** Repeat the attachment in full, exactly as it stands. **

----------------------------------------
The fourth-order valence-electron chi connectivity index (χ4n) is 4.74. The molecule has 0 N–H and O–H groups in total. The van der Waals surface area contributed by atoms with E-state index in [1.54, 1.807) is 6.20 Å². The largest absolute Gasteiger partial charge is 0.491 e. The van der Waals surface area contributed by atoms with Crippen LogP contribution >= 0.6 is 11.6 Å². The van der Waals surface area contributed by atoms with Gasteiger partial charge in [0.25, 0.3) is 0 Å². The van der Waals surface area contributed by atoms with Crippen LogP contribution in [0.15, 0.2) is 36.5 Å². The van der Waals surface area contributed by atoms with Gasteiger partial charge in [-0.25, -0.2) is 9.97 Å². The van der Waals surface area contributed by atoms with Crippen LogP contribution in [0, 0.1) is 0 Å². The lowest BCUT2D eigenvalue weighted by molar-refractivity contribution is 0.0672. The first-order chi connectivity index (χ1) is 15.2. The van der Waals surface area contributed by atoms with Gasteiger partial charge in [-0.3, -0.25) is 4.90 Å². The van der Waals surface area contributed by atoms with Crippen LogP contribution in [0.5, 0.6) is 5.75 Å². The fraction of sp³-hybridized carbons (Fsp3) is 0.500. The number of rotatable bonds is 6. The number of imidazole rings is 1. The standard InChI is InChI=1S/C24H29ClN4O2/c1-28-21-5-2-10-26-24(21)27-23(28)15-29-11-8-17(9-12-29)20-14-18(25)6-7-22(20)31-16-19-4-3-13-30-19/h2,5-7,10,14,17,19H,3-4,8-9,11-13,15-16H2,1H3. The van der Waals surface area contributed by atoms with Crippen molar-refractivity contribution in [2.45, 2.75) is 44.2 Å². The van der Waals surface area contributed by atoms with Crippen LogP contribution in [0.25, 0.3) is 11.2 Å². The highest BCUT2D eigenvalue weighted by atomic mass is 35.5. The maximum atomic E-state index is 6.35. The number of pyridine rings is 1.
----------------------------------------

The fourth-order valence-electron chi connectivity index (χ4n) is 4.74. The molecule has 0 N–H and O–H groups in total. The van der Waals surface area contributed by atoms with E-state index in [1.54, 1.807) is 6.20 Å². The largest absolute Gasteiger partial charge is 0.491 e. The van der Waals surface area contributed by atoms with Crippen LogP contribution >= 0.6 is 11.6 Å². The van der Waals surface area contributed by atoms with Gasteiger partial charge in [0.25, 0.3) is 0 Å². The van der Waals surface area contributed by atoms with Crippen LogP contribution in [0.15, 0.2) is 36.5 Å². The van der Waals surface area contributed by atoms with Gasteiger partial charge in [-0.25, -0.2) is 9.97 Å². The van der Waals surface area contributed by atoms with Crippen LogP contribution in [0, 0.1) is 0 Å². The lowest BCUT2D eigenvalue weighted by molar-refractivity contribution is 0.0672. The first-order chi connectivity index (χ1) is 15.2. The van der Waals surface area contributed by atoms with Gasteiger partial charge in [-0.3, -0.25) is 4.90 Å². The van der Waals surface area contributed by atoms with Crippen LogP contribution in [0.5, 0.6) is 5.75 Å². The fraction of sp³-hybridized carbons (Fsp3) is 0.500. The number of rotatable bonds is 6. The number of imidazole rings is 1. The standard InChI is InChI=1S/C24H29ClN4O2/c1-28-21-5-2-10-26-24(21)27-23(28)15-29-11-8-17(9-12-29)20-14-18(25)6-7-22(20)31-16-19-4-3-13-30-19/h2,5-7,10,14,17,19H,3-4,8-9,11-13,15-16H2,1H3. The van der Waals surface area contributed by atoms with Crippen molar-refractivity contribution in [2.45, 2.75) is 44.2 Å². The van der Waals surface area contributed by atoms with Crippen LogP contribution in [0.25, 0.3) is 11.2 Å². The highest BCUT2D eigenvalue weighted by atomic mass is 35.5. The maximum atomic E-state index is 6.35. The number of pyridine rings is 1.